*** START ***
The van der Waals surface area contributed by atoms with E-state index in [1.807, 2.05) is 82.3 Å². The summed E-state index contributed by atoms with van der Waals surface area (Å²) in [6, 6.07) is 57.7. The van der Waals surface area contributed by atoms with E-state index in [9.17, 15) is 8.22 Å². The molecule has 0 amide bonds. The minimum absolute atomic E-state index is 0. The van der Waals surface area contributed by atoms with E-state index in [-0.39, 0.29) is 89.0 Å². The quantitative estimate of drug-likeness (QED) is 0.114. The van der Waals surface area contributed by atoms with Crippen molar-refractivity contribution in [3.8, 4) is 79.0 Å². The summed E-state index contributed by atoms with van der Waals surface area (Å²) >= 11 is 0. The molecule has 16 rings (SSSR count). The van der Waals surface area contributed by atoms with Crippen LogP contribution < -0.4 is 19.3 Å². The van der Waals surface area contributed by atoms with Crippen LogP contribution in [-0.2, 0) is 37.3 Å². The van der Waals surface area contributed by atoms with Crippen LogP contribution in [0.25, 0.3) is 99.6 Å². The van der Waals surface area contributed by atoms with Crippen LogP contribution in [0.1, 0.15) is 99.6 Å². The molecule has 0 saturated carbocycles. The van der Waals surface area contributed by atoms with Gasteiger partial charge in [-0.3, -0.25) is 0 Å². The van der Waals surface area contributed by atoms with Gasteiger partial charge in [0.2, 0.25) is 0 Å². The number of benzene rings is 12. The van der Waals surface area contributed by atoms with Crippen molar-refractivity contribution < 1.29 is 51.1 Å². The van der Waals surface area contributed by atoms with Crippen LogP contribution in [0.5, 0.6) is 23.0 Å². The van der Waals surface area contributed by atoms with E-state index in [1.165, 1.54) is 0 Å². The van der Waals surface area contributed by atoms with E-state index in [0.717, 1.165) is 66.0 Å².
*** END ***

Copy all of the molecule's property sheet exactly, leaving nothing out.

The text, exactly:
The van der Waals surface area contributed by atoms with E-state index in [1.807, 2.05) is 82.3 Å². The summed E-state index contributed by atoms with van der Waals surface area (Å²) in [6, 6.07) is 57.7. The van der Waals surface area contributed by atoms with E-state index in [9.17, 15) is 8.22 Å². The molecule has 0 amide bonds. The minimum absolute atomic E-state index is 0. The van der Waals surface area contributed by atoms with E-state index in [-0.39, 0.29) is 89.0 Å². The quantitative estimate of drug-likeness (QED) is 0.114. The van der Waals surface area contributed by atoms with Crippen molar-refractivity contribution in [3.8, 4) is 79.0 Å². The summed E-state index contributed by atoms with van der Waals surface area (Å²) >= 11 is 0. The molecule has 16 rings (SSSR count). The van der Waals surface area contributed by atoms with Crippen LogP contribution < -0.4 is 19.3 Å². The van der Waals surface area contributed by atoms with Crippen LogP contribution in [-0.2, 0) is 37.3 Å². The van der Waals surface area contributed by atoms with Crippen LogP contribution in [0.25, 0.3) is 99.6 Å². The van der Waals surface area contributed by atoms with Crippen LogP contribution in [0.1, 0.15) is 99.6 Å². The molecule has 0 saturated carbocycles. The van der Waals surface area contributed by atoms with Gasteiger partial charge in [-0.3, -0.25) is 0 Å². The van der Waals surface area contributed by atoms with Gasteiger partial charge in [0.2, 0.25) is 0 Å². The number of benzene rings is 12. The van der Waals surface area contributed by atoms with Crippen molar-refractivity contribution < 1.29 is 51.1 Å². The van der Waals surface area contributed by atoms with Crippen LogP contribution in [0.5, 0.6) is 23.0 Å². The van der Waals surface area contributed by atoms with E-state index in [1.165, 1.54) is 0 Å². The van der Waals surface area contributed by atoms with E-state index in [0.717, 1.165) is 66.0 Å².